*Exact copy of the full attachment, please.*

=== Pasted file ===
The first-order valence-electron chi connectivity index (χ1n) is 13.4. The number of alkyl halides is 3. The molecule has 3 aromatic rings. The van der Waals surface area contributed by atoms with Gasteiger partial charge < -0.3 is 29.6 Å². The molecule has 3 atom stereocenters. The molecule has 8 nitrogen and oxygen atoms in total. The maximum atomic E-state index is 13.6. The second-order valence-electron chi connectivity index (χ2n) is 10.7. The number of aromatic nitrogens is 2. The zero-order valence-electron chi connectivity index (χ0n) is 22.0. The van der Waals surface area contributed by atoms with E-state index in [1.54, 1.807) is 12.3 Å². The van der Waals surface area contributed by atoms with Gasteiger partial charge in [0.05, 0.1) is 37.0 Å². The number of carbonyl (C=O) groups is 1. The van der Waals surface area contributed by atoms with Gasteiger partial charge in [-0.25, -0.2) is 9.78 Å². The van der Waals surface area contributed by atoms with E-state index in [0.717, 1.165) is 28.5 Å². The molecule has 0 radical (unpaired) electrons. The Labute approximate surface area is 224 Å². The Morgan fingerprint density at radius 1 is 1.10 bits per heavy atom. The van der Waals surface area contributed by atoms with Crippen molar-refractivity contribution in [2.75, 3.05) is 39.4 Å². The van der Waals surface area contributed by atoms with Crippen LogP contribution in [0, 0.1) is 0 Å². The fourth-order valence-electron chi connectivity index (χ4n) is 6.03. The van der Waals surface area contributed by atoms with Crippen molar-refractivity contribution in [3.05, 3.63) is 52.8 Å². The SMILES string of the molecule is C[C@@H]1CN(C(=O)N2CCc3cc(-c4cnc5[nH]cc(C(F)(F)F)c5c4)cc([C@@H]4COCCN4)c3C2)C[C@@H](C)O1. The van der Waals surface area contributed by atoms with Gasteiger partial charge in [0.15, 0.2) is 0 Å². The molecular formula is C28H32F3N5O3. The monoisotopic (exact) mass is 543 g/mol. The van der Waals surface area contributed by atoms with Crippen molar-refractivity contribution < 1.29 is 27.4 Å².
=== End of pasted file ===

The first-order valence-electron chi connectivity index (χ1n) is 13.4. The number of alkyl halides is 3. The molecule has 3 aromatic rings. The van der Waals surface area contributed by atoms with Gasteiger partial charge < -0.3 is 29.6 Å². The molecule has 3 atom stereocenters. The molecule has 8 nitrogen and oxygen atoms in total. The maximum atomic E-state index is 13.6. The second-order valence-electron chi connectivity index (χ2n) is 10.7. The number of aromatic nitrogens is 2. The zero-order valence-electron chi connectivity index (χ0n) is 22.0. The van der Waals surface area contributed by atoms with E-state index in [1.54, 1.807) is 12.3 Å². The van der Waals surface area contributed by atoms with Gasteiger partial charge in [0.05, 0.1) is 37.0 Å². The number of carbonyl (C=O) groups is 1. The van der Waals surface area contributed by atoms with Gasteiger partial charge in [-0.25, -0.2) is 9.78 Å². The van der Waals surface area contributed by atoms with E-state index in [0.717, 1.165) is 28.5 Å². The molecule has 0 radical (unpaired) electrons. The Labute approximate surface area is 224 Å². The Morgan fingerprint density at radius 1 is 1.10 bits per heavy atom. The van der Waals surface area contributed by atoms with Crippen molar-refractivity contribution in [2.75, 3.05) is 39.4 Å². The van der Waals surface area contributed by atoms with Crippen LogP contribution in [0, 0.1) is 0 Å². The fourth-order valence-electron chi connectivity index (χ4n) is 6.03. The van der Waals surface area contributed by atoms with Crippen molar-refractivity contribution in [3.05, 3.63) is 52.8 Å². The SMILES string of the molecule is C[C@@H]1CN(C(=O)N2CCc3cc(-c4cnc5[nH]cc(C(F)(F)F)c5c4)cc([C@@H]4COCCN4)c3C2)C[C@@H](C)O1. The van der Waals surface area contributed by atoms with Gasteiger partial charge in [0.15, 0.2) is 0 Å². The molecular formula is C28H32F3N5O3. The monoisotopic (exact) mass is 543 g/mol. The van der Waals surface area contributed by atoms with Crippen molar-refractivity contribution < 1.29 is 27.4 Å².